Despite taking a fantastic class in graduate school called, simply enough, “Forms,” I don’t write form poetry all that often (well, outside of my daily haiku, but even those aren’t true haiku). Every week we’d focus on a different sort of poem, covering everything from haiku to the sonnet to cinquain to rondeau to villanelle. In other words, we were all over the place. The point, though, was not to merely realize that all of these variations on the poem existed; rather, it was to force us into self-constraint. That is, to make the language conform to the music. It’s a great check, really, because, quite often in a class like this, the writer’s ego goes out the window and the sheer music of poetry is appreciated. Too often I think we feel ourselves (as writers) to be too goddamn important. We think that whatever it is we write carries weight simply because it happened. Well, as my former instructor, incredible poet and Thesis Chair Bill Knott pointed out, if it’s merely anecdotal, who the hell cares?
With that in mind, I present “World Map,” a sestina I wrote in Bill’s Forms class. Wordnik defines a sestina as, “A verse form first used by the Provençal troubadours, consisting of six six-line stanzas and a three-line envoy. The end words of the first stanza are repeated in varied order as end words in the other stanzas and also recur in the envoy.” That “varied order” is actually a calculated one, as well, in which the end words conform to a predetermined pattern. Most sestinas fail, at least at an amateur level. Still, many great ones have been written. By no means do I mean to imply that mine is great; rather, I’ve always just kind of liked it. And seeing as how it touches on that time near summer’s end when the sun has decimated everything, I thought it appropriate.
Behind my childhood home, in the burnt-grass yard out
back, was a throttled shed — weather worn, rain heavy,
sick with rusted aluminum and stripped-away paint.
My brother and I stored our bikes there with a map
of the whole neighborhood. We drew a bad imitation
of our neighbor’s red brick two-story, the water
tower on the county line, the Kovak’s well whose water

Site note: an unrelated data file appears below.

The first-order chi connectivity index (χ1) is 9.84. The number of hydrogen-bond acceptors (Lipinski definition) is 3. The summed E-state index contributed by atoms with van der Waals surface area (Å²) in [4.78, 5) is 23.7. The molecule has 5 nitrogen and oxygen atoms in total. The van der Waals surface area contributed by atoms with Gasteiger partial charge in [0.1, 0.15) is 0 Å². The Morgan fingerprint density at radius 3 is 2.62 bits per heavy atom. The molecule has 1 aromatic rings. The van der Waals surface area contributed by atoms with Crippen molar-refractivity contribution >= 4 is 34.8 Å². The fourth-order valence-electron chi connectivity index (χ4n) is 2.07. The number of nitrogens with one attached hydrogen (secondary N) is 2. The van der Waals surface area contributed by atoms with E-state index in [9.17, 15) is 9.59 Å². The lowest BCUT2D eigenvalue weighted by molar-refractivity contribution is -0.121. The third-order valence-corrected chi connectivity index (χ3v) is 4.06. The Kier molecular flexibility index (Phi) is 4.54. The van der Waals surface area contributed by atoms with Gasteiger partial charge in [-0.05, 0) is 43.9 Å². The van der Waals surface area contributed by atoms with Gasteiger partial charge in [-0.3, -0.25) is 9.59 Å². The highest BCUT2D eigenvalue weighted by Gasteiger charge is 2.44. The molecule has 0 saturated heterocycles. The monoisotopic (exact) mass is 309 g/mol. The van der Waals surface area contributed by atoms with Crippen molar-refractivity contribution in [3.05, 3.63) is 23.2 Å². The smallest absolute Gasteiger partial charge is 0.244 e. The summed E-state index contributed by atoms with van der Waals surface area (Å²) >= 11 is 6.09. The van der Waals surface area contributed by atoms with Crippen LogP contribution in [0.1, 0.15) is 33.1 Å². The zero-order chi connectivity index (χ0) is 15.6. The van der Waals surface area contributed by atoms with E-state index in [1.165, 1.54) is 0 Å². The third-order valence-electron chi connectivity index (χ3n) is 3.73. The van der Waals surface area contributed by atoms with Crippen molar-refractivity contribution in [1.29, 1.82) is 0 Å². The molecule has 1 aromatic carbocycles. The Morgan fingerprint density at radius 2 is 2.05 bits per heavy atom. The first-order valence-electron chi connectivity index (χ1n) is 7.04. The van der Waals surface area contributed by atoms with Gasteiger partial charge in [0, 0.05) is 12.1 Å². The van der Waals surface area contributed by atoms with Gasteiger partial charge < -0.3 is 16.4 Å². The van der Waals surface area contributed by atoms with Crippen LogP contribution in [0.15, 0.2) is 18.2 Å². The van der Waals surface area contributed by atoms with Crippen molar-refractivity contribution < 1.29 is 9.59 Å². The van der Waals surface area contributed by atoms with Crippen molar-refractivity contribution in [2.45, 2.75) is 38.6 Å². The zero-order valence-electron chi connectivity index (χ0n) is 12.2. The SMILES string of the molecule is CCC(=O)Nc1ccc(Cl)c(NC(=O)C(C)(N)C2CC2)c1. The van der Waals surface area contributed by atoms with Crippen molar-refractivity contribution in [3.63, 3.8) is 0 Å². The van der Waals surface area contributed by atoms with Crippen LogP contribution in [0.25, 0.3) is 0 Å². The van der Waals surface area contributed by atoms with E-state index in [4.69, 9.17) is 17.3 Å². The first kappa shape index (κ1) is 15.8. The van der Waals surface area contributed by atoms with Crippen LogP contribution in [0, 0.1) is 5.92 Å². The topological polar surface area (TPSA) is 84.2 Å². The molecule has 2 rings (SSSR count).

had run dry. Even their kitchen pipes had dried out,
and when they did, their old man became an imitation
of his former self, his overall pockets heavy
with the weight of loss. Poverty put us on the map,
but we didn’t want it that way, outlined in flaking paint.
Because we hardly even owned a single can of paint
to fashion any sort of model, we thinned it with water,
used our index fingers for brushes and tried to map
everything we knew into shapes and dotted lines, out-
lined our house in the center of it all with a black so heavy
its intensity and depth might have been an imitation
of night. All summer we kept ourselves in imitation
of our universe: matchsticks dipped in green paint
to represent the oaks; powerless batteries heavy
enough to build tiny houses on. We used water
stained with awful air to erase our mistakes — to wash out
what we didn’t need. To place the world on a map,
refer to it in terms of landmarks we’d create and map
out ourselves, we thought we could be a foolish imitation
of things we’d only heard of — take truths about ourselves out
of play. We thought the world was a canvas awaiting paint,
a place to keep imagination wet with water
and want. At the end of summer, when evening got heavy
too soon, and the sun packed itself up like a helpless, heavy
baby waiting to dream, we’d return to the map
and renovate the changes — heat that swallowed up the water,
the sun that turned our backyard into an imitation
of death, the shed that so desperately needed a coat of paint.
Anything to keep the coming weeks away and out
of ever happening. We were heavy then, an imitation
of what we are now. We knew a map could never harbor paint
enough to replicate the water we would need. We dried out.